But, even then, the request not to charge electric vehicles did not last for days or weeks. The time when the network was overloaded lasted only a few hours. Anti-renewables like to remind us that “the sun doesn’t always shine,” and when it comes to logging heat, all that heat comes from the sun. When the sun goes down, so does the heat. When the heat decreases, the demand for air conditioning also decreases. When all AC compressors are not working, the pressure on the network also decreases.
Ask any EV driver when they’re charging, and most of them will give you the same answer: at night. It doesn’t make much sense to charge an EV during peak hours when it costs more per kWh to charge it. Instead, people like to charge their car during off-peak hours, or even “super off-peak” hours to save money. It also makes sense for the car to stay still and charge when you’re sitting up and resting in bed.
So even if the record heat returned, it wouldn’t affect most EV drivers much. The few people who absolutely need to recharge during peak hours can still do so because everyone is doing the right thing and reducing power consumption or waiting until it makes sense to recharge from anyway.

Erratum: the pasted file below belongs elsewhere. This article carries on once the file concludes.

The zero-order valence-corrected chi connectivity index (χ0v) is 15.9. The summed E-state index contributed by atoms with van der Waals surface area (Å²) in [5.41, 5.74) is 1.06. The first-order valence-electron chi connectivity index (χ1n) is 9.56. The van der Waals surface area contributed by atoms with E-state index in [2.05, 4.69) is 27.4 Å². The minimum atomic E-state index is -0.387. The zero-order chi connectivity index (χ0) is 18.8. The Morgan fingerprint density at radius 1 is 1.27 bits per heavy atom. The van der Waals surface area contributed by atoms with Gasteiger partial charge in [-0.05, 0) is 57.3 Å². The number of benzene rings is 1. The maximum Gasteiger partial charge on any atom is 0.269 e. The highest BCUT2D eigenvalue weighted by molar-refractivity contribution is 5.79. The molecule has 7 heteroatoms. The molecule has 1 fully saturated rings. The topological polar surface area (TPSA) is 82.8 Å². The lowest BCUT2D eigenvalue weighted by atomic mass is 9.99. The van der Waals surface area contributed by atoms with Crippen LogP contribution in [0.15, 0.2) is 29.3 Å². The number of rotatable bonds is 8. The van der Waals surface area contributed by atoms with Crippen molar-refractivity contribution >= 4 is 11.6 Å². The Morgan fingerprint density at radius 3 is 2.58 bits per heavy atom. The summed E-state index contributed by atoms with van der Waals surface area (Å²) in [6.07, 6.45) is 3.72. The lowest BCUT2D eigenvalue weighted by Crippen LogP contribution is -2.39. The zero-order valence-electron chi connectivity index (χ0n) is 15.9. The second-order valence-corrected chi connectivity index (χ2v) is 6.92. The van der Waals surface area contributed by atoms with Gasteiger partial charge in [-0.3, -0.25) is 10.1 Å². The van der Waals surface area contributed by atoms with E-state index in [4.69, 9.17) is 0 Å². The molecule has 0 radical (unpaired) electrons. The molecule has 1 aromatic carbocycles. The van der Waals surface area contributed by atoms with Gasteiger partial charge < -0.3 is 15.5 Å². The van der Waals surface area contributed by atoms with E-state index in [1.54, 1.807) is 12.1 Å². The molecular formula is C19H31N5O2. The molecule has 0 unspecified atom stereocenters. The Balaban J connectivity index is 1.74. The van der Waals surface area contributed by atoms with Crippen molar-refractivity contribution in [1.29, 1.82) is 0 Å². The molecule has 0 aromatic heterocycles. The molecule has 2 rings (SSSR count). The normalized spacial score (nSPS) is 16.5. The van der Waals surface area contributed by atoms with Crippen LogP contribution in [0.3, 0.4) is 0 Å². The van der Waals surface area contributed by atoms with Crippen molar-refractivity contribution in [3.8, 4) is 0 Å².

Also, it is important to keep in mind that the network is always quite busy during peak hours, and always has been. It makes almost no sense for power companies to spend money building electricity infrastructure that their customers don’t demand. Thus, the market provides what we want when we want it.
The grid has grown and will continue to grow
If we deferred today’s electricity demand to the year 2000 power grid, that grid would fail dramatically. If we place the power demand of 2000 on the network of 1990, this network would also fail.
You see, the grid is not a static, monolithic abstract concept that magically moves electrical energy from its sources to its destinations. It has continued to grow, expand and modernize to meet new demands as they arose. To claim that the 2022 power grid is all there will ever be is not only foolish, but ignorant of history and industry.
When people want to buy more power, generators and grid providers will take that money and give you the power in all but the most extreme circumstances that you wouldn’t be willing to pay more to cover anyway. .
And all of that before considering the impact of home solar power, battery storage, and other semi-grid-independent technologies you can get today. There is also V2G (vehicle-to-grid) technology that can not only ensure that electric vehicles are not a burden on the grid, but also restore power to the grid during emergency demand peaks for the keep afloat (and their owners will also be compensated).
So the sky does not fall. Green ‘libs’ aren’t simultaneously destroying the auto industry and the power grid, and the answer (as usual) isn’t to go back to the 1950s and bring back baby boomer childhood. Things move forward, even if they don’t work out in the worst case scenario, once a century, which lasts a few hours over a few days.
Featured image by Jennifer Sensiba.